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'Humans of New York' Inspires Chicago-Based Anti-Poverty Project

By Justin Breen | August 31, 2014 8:12pm | Updated on September 2, 2014 9:22am
 Heartland Alliance, the leading anti-poverty organization in the Midwest, launched a photography/visual storytelling project called "Questions that Matter."
Heartland Alliance
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DOWNTOWN — Everyone has a story worth telling, which is the idea behind "Questions That Matter."

The project created by Downtown-based Heartland Alliance, the leading anti-poverty organization in the Midwest, focuses a "humanizing approach to talking about poverty that focuses on both the triumphs as well as the challenges people in poverty face," said Heartland Alliance content manager Melissa Spear.

Justin Breen says the group found inspiration from a similar New York project:

"I’m excited about this project because it gives us the opportunity to honor the hard work of those who fight their way out of poverty inch by inch, day by day," said Spear, of Logan Square, who began publishing the once-a-week pieces online Aug. 12.

Questions That Matter is similar to the "Humans of New York" photo project, which has nine million-plus likes on Facebook, but is more specific to those connected to Heartland Alliance, which helps people throughout Chicago — including Englewood, Uptown, Hyde Park, Ravenswood, Lakeview, Rogers Park, Lincoln Park, Austin and East Garfield Park.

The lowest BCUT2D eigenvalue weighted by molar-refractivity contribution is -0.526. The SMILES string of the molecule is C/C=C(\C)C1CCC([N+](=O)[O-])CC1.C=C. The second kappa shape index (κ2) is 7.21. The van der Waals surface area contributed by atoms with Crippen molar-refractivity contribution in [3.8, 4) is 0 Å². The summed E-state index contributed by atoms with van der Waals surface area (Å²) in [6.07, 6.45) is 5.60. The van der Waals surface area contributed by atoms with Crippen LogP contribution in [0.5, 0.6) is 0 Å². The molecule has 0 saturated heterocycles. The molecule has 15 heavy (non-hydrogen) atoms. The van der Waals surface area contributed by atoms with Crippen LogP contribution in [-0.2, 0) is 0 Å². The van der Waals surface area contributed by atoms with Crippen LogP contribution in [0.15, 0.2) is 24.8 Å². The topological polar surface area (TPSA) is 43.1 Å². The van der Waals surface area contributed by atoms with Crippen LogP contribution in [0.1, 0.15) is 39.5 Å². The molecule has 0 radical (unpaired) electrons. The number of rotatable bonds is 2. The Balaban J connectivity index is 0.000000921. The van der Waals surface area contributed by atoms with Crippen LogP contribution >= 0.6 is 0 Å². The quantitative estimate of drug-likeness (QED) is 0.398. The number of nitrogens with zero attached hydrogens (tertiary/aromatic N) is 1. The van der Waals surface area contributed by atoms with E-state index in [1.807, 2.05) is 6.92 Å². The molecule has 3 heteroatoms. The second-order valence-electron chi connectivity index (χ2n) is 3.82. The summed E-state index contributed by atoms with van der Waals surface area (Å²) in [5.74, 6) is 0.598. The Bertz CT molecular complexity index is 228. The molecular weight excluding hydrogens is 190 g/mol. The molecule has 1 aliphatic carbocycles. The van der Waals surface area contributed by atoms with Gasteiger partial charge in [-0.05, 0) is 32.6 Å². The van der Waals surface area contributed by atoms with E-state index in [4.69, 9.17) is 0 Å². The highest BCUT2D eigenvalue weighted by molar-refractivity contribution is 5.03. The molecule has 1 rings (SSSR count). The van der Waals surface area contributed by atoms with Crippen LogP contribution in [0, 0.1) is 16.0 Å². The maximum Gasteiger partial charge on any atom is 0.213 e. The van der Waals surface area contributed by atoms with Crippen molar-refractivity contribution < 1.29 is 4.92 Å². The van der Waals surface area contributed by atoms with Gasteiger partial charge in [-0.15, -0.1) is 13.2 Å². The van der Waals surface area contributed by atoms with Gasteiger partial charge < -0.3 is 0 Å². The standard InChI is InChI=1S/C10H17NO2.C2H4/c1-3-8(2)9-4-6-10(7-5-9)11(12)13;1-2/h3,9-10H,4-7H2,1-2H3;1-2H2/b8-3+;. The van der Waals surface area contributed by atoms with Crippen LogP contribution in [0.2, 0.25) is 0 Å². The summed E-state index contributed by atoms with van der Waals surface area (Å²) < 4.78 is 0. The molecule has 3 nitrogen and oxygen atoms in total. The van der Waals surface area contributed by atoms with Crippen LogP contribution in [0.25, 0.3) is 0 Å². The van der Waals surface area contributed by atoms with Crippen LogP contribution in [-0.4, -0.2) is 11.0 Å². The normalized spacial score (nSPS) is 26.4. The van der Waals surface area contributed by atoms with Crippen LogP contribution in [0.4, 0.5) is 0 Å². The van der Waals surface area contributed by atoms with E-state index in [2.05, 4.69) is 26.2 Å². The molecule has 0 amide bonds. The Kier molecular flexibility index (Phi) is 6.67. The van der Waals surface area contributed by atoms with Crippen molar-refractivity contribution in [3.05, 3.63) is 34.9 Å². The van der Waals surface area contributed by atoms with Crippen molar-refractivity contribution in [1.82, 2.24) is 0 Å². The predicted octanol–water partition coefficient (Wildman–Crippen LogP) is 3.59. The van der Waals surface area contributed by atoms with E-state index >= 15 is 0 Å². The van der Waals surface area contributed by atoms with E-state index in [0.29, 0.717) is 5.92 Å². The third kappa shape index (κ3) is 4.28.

"The face of those in poverty is one many people don’t see — poverty is a concept, a statistic, but not a mother of two, working two jobs to support her family. We shine a light on that and help people make that human connection," Spear said.

Spear writes the articles, which pair with photographs taken by Heartland Alliance's staff, including digital strategy manager Ally Stewart.

Stewart, of the South Loop, said an important part of Questions That Matter is profiling people all over Chicago who have overcome a great deal.

"We're giving a voice to people whose stories aren't often heard," Stewart said. "You get insight into who these people actually are."

People like Menuka, who fled her native Bhutan and lived 18 years with her family in a refugee camp before coming to Chicago in 2008. She now grows a garden that looks like the one she had in her homeland.

Or Lamont, a high school senior who took a class called GreenCorps on how to build bicycles and gardens.

Spear said the best aspect of the project has been hearing from the story subjects.

"Many of them have had the door shut in their face more times than they can count. They’ve tried to find a good job, stable place to live, healthcare they can afford and time and time again it hasn’t worked out," Spear said. "Through their constant hard work, and with support from Heartland Alliance, they’ve finally come out on top. To hear them say that being selected for this project makes them feel like they’ve finally succeeded is the best part."

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